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http://dx.doi.org/10.1038/s41588-021-00857-4DOI Listing
http://www.ncbi.nlm.nih.gov/pmc/articles/PMC8192451PMC
June 2021

Lack of Support for the Genes by Early Environment Interaction Hypothesis in the Pathogenesis of Schizophrenia.

Schizophr Bull 2021 May 14. Epub 2021 May 14.

Department of Psychosis Studies, Institute of Psychiatry, Psychology & Neuroscience, King's College London, London, UK.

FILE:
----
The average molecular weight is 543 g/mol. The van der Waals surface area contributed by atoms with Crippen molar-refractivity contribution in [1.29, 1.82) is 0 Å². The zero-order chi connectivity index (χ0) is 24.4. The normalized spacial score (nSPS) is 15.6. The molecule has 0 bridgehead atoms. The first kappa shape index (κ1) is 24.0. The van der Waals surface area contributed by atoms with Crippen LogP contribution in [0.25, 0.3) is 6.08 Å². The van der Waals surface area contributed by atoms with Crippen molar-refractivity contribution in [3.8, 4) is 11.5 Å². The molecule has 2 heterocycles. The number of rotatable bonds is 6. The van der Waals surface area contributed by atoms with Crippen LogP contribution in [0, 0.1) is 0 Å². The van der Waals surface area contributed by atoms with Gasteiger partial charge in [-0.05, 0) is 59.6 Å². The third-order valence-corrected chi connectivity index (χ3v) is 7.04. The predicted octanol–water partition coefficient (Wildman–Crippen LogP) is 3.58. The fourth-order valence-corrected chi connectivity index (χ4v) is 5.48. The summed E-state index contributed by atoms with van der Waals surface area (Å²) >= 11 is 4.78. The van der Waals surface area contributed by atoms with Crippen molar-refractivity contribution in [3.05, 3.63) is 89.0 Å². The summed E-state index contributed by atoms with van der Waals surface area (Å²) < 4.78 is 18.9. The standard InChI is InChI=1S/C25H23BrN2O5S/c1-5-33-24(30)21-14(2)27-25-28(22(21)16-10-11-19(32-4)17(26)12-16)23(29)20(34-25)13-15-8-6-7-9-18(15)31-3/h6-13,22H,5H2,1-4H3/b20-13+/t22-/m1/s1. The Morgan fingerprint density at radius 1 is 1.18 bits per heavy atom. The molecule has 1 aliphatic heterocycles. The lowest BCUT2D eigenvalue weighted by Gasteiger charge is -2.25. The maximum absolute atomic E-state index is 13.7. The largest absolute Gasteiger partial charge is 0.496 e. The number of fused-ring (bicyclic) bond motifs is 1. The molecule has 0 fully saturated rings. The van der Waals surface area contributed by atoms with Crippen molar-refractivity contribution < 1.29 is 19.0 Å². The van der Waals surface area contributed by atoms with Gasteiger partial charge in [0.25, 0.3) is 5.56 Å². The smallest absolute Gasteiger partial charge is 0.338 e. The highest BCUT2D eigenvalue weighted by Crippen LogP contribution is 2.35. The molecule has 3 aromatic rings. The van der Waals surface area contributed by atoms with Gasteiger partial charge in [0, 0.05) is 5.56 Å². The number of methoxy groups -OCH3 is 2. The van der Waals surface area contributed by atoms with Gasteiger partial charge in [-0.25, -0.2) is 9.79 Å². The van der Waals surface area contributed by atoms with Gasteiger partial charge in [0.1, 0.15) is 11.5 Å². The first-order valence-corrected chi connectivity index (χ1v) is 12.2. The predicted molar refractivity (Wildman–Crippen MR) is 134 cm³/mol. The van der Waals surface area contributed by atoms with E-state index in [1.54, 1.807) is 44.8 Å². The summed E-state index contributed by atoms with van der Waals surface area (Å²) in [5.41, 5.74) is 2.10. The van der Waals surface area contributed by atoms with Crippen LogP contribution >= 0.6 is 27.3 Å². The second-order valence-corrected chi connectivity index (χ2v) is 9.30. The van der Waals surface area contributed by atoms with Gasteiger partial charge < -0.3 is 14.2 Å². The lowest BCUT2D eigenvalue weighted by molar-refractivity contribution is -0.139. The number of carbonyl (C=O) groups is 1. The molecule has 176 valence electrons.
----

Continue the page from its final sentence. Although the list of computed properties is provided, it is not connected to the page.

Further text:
Ursini et al reported recently that the liability of schizophrenia explained by a polygenic risk score (PRS) derived from the variants most associated with schizophrenia was increased 5-fold in individuals who experienced complications during pregnancy or birth. Follow-up gene expression analysis showed that the genes mapping to the most associated genetic variants are highly expressed in placental tissues. If confirmed, these findings will have major implications in our understanding of the joint effect of genes and environment in the pathogenesis of schizophrenia. We examined the interplay between PRS and obstetric complications (OCs) in 5 independent samples (effective N = 2110). OCs were assessed with the full or modified Lewis-Murray scale, or with birth weight < 2.5 kg as a proxy. In a large cohort we tested whether the pathways from placenta-relevant variants in the original report were associated with case-control status. Unlike in the original study, we did not find significant effect of PRS on the presence of OCs in cases, nor a substantial difference in the association of PRS with case-control status in samples stratified by the presence of OCs. Furthermore, none of the PRS by OCs interactions were significant, nor were any of the biological pathways, examined in the Swedish cohort. Our study could not support the hypothesis of a mediating effect of placenta biology in the pathway from genes to schizophrenia. Methodology differences, in particular the different scales measuring OCs, as well as power constraints for interaction analyses in both studies, may explain this discrepancy.